“To practice Right Livelihood, (samyag ajiva) you have to find a
way to earn your living without transgressing your ideals of love and
compassion. The way you support yourself can be an expression of your
or it can be a source of suffering for you and others.”
Thich Nhat Hanh in
The Heart of the Buddha's Teaching: Transforming Suffering into Peace,
Right Livelihood is one aspect of the Buddha’s Noble Eightfold Path,
which is the way to well-being. Other aspects are Right View, Right
Mindfulness, Right Speech, Right Thinking, Right Diligence, Right
Action, and Right Concentration.
We can think of
Right Livelihood in terms of choosing an occupation that does not add
to suffering and we can think of it in terms of how we perform our
work. Some jobs would not qualify as Right Livelihood under any
circumstances. Assassins, drug
dealers and arms merchants obviously have not chosen career goals with
Livelihood in mind. What of the person in a helping profession, though,
appears to serve others, but does it with a harmful attitude?
Any occupation can be
destructive if it is not carried out in an ethical manner. When
supervisors demean those they supervise, when case managers treat their
clients as cases rather than persons, when nurses turn bitter and
distant, when doctors lord it over
the nurses, when those entrusted with confidences break
when spiritual leaders use their position for self gratification, or
artists degrade the culture rather than enhance it, suffering is
and the livelihood is wrong.
To avoid harmful
is wise and virtuous, but to perform even the most elevated work with
uncaring attitude is a mistake. Life is stressful. We must learn to
the stress so that we can treat other people with compassion. We must
to see the people we work with or that we serve as individuals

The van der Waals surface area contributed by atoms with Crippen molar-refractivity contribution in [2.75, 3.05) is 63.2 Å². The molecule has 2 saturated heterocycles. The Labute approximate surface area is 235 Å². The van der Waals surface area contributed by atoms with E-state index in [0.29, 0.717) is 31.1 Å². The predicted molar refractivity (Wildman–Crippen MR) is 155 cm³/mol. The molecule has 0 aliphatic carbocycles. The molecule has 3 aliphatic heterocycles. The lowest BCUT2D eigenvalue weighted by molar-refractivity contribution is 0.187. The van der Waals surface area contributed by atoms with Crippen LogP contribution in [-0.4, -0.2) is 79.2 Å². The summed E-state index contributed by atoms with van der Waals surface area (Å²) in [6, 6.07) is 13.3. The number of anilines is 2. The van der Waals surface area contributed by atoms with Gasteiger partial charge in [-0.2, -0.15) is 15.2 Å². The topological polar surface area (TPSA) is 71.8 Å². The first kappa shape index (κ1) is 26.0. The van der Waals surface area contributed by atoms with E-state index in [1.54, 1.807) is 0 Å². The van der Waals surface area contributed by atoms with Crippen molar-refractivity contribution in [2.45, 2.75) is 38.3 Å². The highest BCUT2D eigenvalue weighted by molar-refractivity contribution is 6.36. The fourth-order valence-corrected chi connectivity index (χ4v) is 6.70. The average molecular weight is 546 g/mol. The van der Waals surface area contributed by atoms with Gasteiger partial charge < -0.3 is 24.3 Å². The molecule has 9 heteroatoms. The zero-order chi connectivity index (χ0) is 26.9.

of kindness. In order to do these things we must take care of ourselves
that our bodies and minds are strong and flexible. We can assure that
are by attending to the Eightfold Path.
As you prepare
for work each day, consider the attitude you wish to bring to work.
the state of your emotions. If you notice anger, resentment, anxiety or
other negative emotional conditions related to your employment focus in
on what is really troubling you. Sit with the feelings and the
thoughts, and seek to understand their causes. Look past the surface
to deeper levels. If your boss triggers your anger, look at how that
happened in other situations where someone had authority over you, such
as with parents or teachers. Is the source of your anger in the
of the other person solely? How much of your emotion is the consequence
of your own thoughts and beliefs?
Develop an intention to
bring greater understanding and compassion to your work. Whatever you
do, do it with caring.
Notice the type of
conversations you engage in at work. Are they right speech, or do you
contribute to a
culture of complaining and gossip?
Do you give diligent effort
Do you allow yourself to
relax enough that you don’t lose sight of your own needs and those of
your family? Workaholics are not practitioners of Right Livelihood.
As you move through the
workday, remind yourself to pay attention. Seek to be mindful of your
actions, thoughts, emotions, and interactions. Breathe more mindfully.
Smile more as an expression of the loving kindness you wish to embody.
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© 2002 Tom Barrett